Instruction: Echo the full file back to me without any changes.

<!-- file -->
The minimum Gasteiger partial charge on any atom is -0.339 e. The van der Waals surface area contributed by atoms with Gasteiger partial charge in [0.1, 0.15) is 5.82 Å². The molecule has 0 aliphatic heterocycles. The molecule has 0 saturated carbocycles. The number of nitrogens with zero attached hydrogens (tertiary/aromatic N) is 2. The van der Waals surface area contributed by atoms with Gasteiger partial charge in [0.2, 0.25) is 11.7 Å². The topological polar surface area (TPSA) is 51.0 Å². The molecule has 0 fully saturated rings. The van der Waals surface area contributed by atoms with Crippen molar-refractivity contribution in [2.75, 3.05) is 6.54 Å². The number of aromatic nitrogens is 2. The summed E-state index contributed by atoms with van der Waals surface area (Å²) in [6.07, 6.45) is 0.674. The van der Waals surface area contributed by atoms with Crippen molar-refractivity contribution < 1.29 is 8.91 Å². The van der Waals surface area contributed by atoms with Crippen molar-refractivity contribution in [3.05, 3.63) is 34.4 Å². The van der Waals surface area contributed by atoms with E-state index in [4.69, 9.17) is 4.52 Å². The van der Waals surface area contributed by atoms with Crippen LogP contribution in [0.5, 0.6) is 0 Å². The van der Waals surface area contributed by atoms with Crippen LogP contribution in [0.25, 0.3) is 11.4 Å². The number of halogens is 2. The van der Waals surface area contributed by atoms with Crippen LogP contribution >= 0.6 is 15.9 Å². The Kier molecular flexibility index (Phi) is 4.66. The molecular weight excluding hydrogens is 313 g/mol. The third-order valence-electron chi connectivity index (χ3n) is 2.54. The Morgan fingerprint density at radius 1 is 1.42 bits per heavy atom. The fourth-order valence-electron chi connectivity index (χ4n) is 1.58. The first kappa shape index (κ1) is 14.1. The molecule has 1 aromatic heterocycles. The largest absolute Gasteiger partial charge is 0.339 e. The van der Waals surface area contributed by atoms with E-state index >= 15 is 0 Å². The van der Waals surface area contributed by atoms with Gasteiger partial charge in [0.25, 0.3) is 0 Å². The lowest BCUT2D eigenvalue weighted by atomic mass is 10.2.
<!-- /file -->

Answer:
The minimum Gasteiger partial charge on any atom is -0.339 e. The van der Waals surface area contributed by atoms with Gasteiger partial charge in [0.1, 0.15) is 5.82 Å². The molecule has 0 aliphatic heterocycles. The molecule has 0 saturated carbocycles. The number of nitrogens with zero attached hydrogens (tertiary/aromatic N) is 2. The van der Waals surface area contributed by atoms with Gasteiger partial charge in [0.2, 0.25) is 11.7 Å². The topological polar surface area (TPSA) is 51.0 Å². The molecule has 0 fully saturated rings. The van der Waals surface area contributed by atoms with Crippen molar-refractivity contribution in [2.75, 3.05) is 6.54 Å². The number of aromatic nitrogens is 2. The summed E-state index contributed by atoms with van der Waals surface area (Å²) in [6.07, 6.45) is 0.674. The van der Waals surface area contributed by atoms with Crippen molar-refractivity contribution < 1.29 is 8.91 Å². The van der Waals surface area contributed by atoms with Crippen molar-refractivity contribution in [3.05, 3.63) is 34.4 Å². The van der Waals surface area contributed by atoms with E-state index in [4.69, 9.17) is 4.52 Å². The van der Waals surface area contributed by atoms with Crippen LogP contribution in [0.5, 0.6) is 0 Å². The van der Waals surface area contributed by atoms with Crippen LogP contribution in [0.25, 0.3) is 11.4 Å². The number of halogens is 2. The van der Waals surface area contributed by atoms with Crippen LogP contribution >= 0.6 is 15.9 Å². The Kier molecular flexibility index (Phi) is 4.66. The molecular weight excluding hydrogens is 313 g/mol. The third-order valence-electron chi connectivity index (χ3n) is 2.54. The Morgan fingerprint density at radius 1 is 1.42 bits per heavy atom. The fourth-order valence-electron chi connectivity index (χ4n) is 1.58. The first kappa shape index (κ1) is 14.1. The molecule has 1 aromatic heterocycles. The largest absolute Gasteiger partial charge is 0.339 e. The van der Waals surface area contributed by atoms with E-state index >= 15 is 0 Å². The van der Waals surface area contributed by atoms with Gasteiger partial charge in [0.25, 0.3) is 0 Å². The lowest BCUT2D eigenvalue weighted by atomic mass is 10.2.